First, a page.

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Credit: Nancy Kang

Penn’s student-athletes might be able to lift heavier weights and run faster than most, but they do their hard work on and off their respective playing surfaces to the same tune as everyone else.

Whether it’s electronic dance music – EDM, for short – to get the blood flowing or a slow song to mourn a tough loss, music serves a multitude of purposes for athletes at Penn. There are songs and genres that transcend sport boundaries and listening habits that are more team-specific.

Penn men’s basketball senior guard Tyler Hamilton used to share the highly esteemed “aux cord” with former player Darnell Foreman, but once Foreman graduated, Hamilton found himself with the responsibility to DJ for his team.

“Once Darnell left, I guess the torch was passed down to me, but sometimes the younger guys like [sophomores] Eddie [Scott] and Jarrod [Simmons] will get in on it,” Hamilton said. “People trust my music choices.”

What do those choices include?

“Going to school in Philly, you have to love Meek [Mill], so this year it’s been a lot of ‘Going Bad,’ and last year it was ‘Dreams and Nightmares,’” Hamilton said. “We’re really heavy into rap. Especially before the game it gets us pretty hyped up.”

Penn Athletics’ Assistant Director of Marketing, Emily Jakimowicz, who handles teams’ music requests in addition to her other responsibilities, confirmed all that Hamilton had to say.

“[Basketball has] a lot of Meek Mill on [their playlist], especially with his new album coming out at the beginning of the season,” she said. “[They’re] definitely heavy on the rap and hip-hop.”

As for the future, Hamilton, a senior, has a decision to make regarding the next musical torch-bearer for men’s basketball. While he predicts that senior guards Jake Silpe and Jackson Donahue will pass along their affinity for EDM to junior forward AJ Brodeur, Hamilton wants to make sure that the aux cord remains in good hands.

“I think I’m going to have to pass it down to [junior guard] Devon [Goodman]. Dev has a lot of good music choices.”

EDM might not be the favorite of men’s basketball, but it dominates the women’s tennis soundtrack.

Senior OJ Singh, who is also a staffer for the Daily Pennsylvanian, has been in charge of music since her freshman year, when a senior’s phone died and Singh’s saved songs on Spotify came to serve as a makeshift warmup playlist. Now in her fourth year with the team’s aux cord, Singh has four different playlists to show for it. The most recent, which is titled “?#4,” ranges from David Guetta and Kygo to Toto and J. Cole.

EDM with a few words sprinkled in rules at the moment, but Singh knows that someone new will have to take the reins after her graduation. She thinks that someone could be sophomore Marija Curnic, who hails from Croatia.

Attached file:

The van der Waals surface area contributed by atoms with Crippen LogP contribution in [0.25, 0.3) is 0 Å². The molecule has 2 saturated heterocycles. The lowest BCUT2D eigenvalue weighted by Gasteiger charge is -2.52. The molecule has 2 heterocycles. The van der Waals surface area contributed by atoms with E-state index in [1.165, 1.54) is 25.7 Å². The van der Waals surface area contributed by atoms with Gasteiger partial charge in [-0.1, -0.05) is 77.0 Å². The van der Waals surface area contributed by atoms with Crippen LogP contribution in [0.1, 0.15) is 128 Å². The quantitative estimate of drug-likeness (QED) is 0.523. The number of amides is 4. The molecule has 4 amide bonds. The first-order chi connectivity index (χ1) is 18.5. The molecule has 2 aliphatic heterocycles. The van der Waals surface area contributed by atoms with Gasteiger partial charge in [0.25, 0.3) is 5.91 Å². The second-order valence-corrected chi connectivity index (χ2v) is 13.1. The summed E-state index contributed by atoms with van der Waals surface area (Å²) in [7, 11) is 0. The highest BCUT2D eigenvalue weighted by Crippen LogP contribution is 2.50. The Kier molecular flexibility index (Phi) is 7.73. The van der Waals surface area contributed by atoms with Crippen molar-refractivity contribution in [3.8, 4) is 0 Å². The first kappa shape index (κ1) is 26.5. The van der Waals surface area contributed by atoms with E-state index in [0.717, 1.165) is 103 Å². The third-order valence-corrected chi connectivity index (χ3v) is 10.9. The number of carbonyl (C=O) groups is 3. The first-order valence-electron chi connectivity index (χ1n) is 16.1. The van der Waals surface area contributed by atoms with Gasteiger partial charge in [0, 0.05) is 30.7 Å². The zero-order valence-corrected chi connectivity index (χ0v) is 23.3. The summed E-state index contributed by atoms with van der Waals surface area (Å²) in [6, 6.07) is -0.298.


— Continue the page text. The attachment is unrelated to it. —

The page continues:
Curnic is one of four members of the team who are not American; the other six are from California and Florida. That international diversity brings a broad range of music tastes to the group.

“I definitely think there’s a huge difference between [our music and that of other teams]," Curnic said. “Especially with driving to a match somewhere else, we’re in a van and we have a lot of variety.”

That variety includes Eastern European DJs, Russian rap, and Spanish dance tracks. With regard to the power of any genre, artist, or song to bring good or bad luck to the team, one artist has been outlawed because of poor on-court results.

“I would say that last year, our go-to was Pitbull,” Curnic said. “Since it wasn’t the best year, we cut him off.”

Formerly beloved, Pitbull’s “International Love” has been replaced by Travis Scott, Meek Mill, and Cardi B as preferred background noise for warmups and celebrations.

While women’s tennis can show off the long list of countries from which its favorite music comes, women’s lacrosse points to the extensive selection of genres it enjoys for workouts and warmups alike.

Junior defender Chelsea Kibler, who is in charge of workout music — captains handle pregame playlists – couples her own favorites with suggestions from the team, which include EDM, Rock ‘N Roll, and hip-hop. The type of music that she plays varies depending on the day and activity.

“In the fall, we do a lot of long runs and lifting, so for runs we like EDM like Bastille, Galantis, and The Chainsmokers,” Kibler said. “Our team loves ‘Heads Will Roll’ by A-Trak [and the Yeah Yeah Yeahs]. Anything by Avicii is a go.”

While women’s tennis has ditched its Pitbull-associated misfortune, Kibler noted that women’s lacrosse actually has a good luck song in Penn alumnus Izer’s “Got This (Prod. BlackDiamondMusic)."

“[It’s] a funny good luck song that we have,” Kibler said. “Our team loves that song.”

Athletes, who may tower over or sprint by their fellow students at Penn, use music for the same reasons as anyone else. They get pumped up with Lil Wayne’s “Uproar,” they focus with Galantis’ “Runaway,” and they celebrate with Soulja Boy’s “Turn My Swag On.” They have Throwback Thursdays and mix ABBA’s greatest hits with Louis the Child’s latest EPs. They even cry to Coldplay.